On The Listening Post this week: Russian journalist Arkady Babchenko faked his death to escape his killers but his stunt could cause problems for the media. Plus, nostalgia producers in Iranian diaspora media.

Arkady Babchenko and the media

Last week, news spread of the murder of a Russian dissident journalist Arkahdy Babchenko, shot and killed outside his apartment in Kiev, Ukraine.

Except as we all now know, it never happened.

Babchenko said he faked his own death as part of an operation alongside Ukrainian security services to thwart a plot to kill him. He said it was about survival, but media freedom advocates have been critical saying the stunt undermined Ukraine's credibility and could have serious consequences for other journalists down the road.

Contributors:
Ayder Muzhdabaev, deputy director general, ATR Television Network
Nina Ognianova, Committee to Protect Journalists
Alexei Kuznetsov, deputy news editor, RT
Mark Galeotti, Institute of International Relations, Prague

On our radar

Richard Gizbert speaks to producer Will Yong about the British government's decision to allow Rupert Murdoch's 21st Century Fox to buy the rest of the European satellite broadcaster Sky, but there are strings attached; and in Uganda, new legislation could soon see a special tax imposed on social media users.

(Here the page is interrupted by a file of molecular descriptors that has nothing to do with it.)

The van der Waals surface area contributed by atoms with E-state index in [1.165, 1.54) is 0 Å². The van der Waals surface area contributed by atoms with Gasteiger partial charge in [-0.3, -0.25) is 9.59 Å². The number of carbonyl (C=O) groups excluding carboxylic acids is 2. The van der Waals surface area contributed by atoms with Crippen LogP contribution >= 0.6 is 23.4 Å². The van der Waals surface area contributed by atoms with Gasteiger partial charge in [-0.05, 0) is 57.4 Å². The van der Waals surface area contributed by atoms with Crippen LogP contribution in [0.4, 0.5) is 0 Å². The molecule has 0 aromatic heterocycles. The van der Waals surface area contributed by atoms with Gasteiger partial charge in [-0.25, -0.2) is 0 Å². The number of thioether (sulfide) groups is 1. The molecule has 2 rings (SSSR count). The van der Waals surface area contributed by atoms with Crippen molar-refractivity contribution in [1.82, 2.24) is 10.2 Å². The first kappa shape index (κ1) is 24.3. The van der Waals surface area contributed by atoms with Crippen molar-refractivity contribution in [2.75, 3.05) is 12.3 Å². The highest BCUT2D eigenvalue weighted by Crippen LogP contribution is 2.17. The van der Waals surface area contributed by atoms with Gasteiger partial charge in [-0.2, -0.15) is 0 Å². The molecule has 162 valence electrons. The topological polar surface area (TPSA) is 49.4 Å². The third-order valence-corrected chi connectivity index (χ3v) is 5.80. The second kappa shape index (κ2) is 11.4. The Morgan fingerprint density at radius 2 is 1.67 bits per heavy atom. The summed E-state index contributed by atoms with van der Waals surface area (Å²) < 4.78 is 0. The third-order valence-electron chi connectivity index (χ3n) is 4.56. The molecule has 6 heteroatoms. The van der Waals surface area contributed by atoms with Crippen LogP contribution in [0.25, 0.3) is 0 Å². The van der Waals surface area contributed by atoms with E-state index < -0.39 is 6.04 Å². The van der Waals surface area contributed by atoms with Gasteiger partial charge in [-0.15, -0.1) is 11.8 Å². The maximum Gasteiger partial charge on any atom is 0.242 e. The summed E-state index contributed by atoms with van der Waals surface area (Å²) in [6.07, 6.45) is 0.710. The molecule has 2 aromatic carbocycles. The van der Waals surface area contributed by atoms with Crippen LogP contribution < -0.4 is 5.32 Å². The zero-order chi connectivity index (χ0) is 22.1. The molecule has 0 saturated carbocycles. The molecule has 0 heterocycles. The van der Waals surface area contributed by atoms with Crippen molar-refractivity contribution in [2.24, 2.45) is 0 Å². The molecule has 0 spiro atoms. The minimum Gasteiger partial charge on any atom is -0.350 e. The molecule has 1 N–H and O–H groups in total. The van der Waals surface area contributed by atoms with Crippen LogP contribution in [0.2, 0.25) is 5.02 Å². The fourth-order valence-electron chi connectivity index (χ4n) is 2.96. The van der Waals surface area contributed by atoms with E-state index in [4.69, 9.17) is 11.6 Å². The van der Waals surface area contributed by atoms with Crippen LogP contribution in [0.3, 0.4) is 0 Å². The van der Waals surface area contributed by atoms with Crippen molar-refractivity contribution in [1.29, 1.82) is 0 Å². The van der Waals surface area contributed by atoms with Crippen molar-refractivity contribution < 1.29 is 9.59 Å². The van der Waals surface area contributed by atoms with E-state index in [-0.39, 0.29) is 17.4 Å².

Producing nostalgia: Iranian diaspora TV's rebranding of the Shah

All broadcasters in the Islamic Republic of Iran are state owned and operated, which means much of the programming can be a bit dull.

Despite a ban on satellite receivers tuned into broadcasts from overseas, foreign channels, many of them run by members of Iran's widespread diaspora are watched illegally, within the country.

Some of these satellite channels, like UK-based Manoto TV, have pioneered a genre of television you could call 'nostalgia TV' - documentaries and entertainment programmes that harken back more than three decades to when Iran was ruled by the Pahlavi monarchy.

The Listening Post's Meenakshi Ravi looks at the Iranian diaspora media and the rose-tinting of Iran's pre-revolutionary history.

Contributors:
Niki Akhavan, assistant professor of media, Catholic University of America
Ali Ansari, history professor, University of St Andrews
Nazenin Ansari, managing editor, Kayhan London
Mostafa Azizi, TV producer

Source: Al Jazeera News